Actively examining our new and sometimes harsh realities

Ray Bates, Guysborough (Sedabooktook), formerly of Bible Hill, a school principal and Nova Scotia Community College Truro Campus faculty member (Ret’d) has been contributing his opinions to newspapers since 1998. (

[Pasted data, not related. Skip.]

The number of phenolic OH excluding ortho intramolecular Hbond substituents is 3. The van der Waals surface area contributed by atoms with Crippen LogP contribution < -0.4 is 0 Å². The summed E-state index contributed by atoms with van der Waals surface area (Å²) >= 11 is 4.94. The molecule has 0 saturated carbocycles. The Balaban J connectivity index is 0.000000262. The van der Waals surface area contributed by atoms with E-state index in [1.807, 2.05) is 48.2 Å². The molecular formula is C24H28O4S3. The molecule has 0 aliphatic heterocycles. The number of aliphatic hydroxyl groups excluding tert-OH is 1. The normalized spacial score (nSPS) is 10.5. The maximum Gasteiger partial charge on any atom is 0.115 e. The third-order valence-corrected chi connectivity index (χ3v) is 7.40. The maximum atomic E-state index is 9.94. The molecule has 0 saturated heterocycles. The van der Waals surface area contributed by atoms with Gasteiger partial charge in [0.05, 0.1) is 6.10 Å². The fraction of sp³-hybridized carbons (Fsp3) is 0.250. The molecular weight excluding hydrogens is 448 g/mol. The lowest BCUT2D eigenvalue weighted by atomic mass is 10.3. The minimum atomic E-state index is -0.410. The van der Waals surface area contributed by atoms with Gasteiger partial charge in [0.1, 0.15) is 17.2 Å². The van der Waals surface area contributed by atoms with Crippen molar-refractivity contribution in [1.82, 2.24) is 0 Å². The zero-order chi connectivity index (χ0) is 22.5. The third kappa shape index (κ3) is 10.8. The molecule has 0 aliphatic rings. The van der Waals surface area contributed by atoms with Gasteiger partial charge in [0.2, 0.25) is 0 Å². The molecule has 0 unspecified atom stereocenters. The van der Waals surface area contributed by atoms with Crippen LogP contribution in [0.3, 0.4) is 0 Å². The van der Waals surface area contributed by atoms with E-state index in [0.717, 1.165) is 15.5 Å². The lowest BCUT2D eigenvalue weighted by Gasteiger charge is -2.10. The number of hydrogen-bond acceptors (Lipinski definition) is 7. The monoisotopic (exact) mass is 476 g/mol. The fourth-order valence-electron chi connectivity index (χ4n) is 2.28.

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For healthy communities to exist, both urban and rural, decisions must be made for the benefit of the region’s stakeholders. It is imperative that residents, businesses, and levels of governments strive to work together to enable acceptable and mutual positive outcomes to occur. I am not advocating corporations being wooed to arrive, to gobble up taxpayers’ money via grants and/or concessions while altering our regions forever. My thoughts are at the grassroots level where you and I, our local businesses, and governments, have a direct and personal stake in what transpires. With my sincere respect to rural residents, this opinion has an intentional urban slant because I believe regions have an urban core which is the nucleus for their area’s development. One of my concerns is that we, the people, have abdicated our civic responsibilities and have become overly dependent on our governments to be money sources (grants) via our tax dollars. In addition, too many of us choose to be silent and expect governments alone to do what needs to be done. The converse of that concern deals with what is often perceived as a lack of sincere and timely action on behalf of our governments to seek citizens’ inputs. To that perception, I add the apparent lack of our governments’ adequate feedback to their electorate. It is the people who bear the brunt and costs for most of their governments’ decisions. A good-intentioned governmental decision too often has negative long-term consequences that possibly get kicked down the road to be dealt with by future generations. I have concerns for businesses being hit negatively by the coronavirus and by the outcomes of some pandemic-related decisions. It is my desire to see enterprises adapt as much as possible and to survive so as to continue on with their businesses and employment opportunities as we all enter whatever will be our “new normals”. Shopping options have evolved drastically over my lifetime. I have witnessed the transitions from Main-street stores to malls, to big-box stores, to online shopping, and now adjustments for disease-prevention implementations brought on by COVID-19. Being a retiree and not having to generate revenue for operational expenses nor compete for consumers’ dollars, it is easy for me to suggest that businesses acknowledge that the status quo as they (we) knew is dead and they (we) might need to actively examine adaptions to our new and sometimes harsh realities. “When you have lemons, make lemon-aid” has always been one of my go-to sayings during turmoil. COVID-19’S viral attack is a good time to be seeking learning opportunities presented via this pandemic and from the many decisions made – either good or bad. Choices presented by the powers-that-be must reflect that which will enhance healthy communities. Are there ample sources of water for residential and business needs? Are sewage treatment procedures conducive to public approval thereby not being negative indicators for a region’s environmental-support practices? Are there wellmaintained sidewalks to entice residents to get out of their bubbles so as to gain exercise, fresh air, and opportunities to interact with others? Are businesses adapting so as to provide their services/merchandise to suit customers’ expectations? COVID-19 and its mutated variants have pushed many of us into lifestyles that are not as healthy as preferred. A large number of folks are increasingly becoming more sedentary and living further bubbled lives than they did prior to this pandemic’s arrival. As a result, both physical and mental health levels might not be as strong as required to ward off many of the illnesses that individuals might confront. If we want desired outcomes to occur, we must advocate for all because our realities have changed and appear to be entering a stage of frequent revisions. When we strive for positive outcomes with transparency, innovation, and common sense, residents, businesses, and governments will benefit as we work through our transition into 2022 and beyond. (My best wishes for 2022. Stay well.)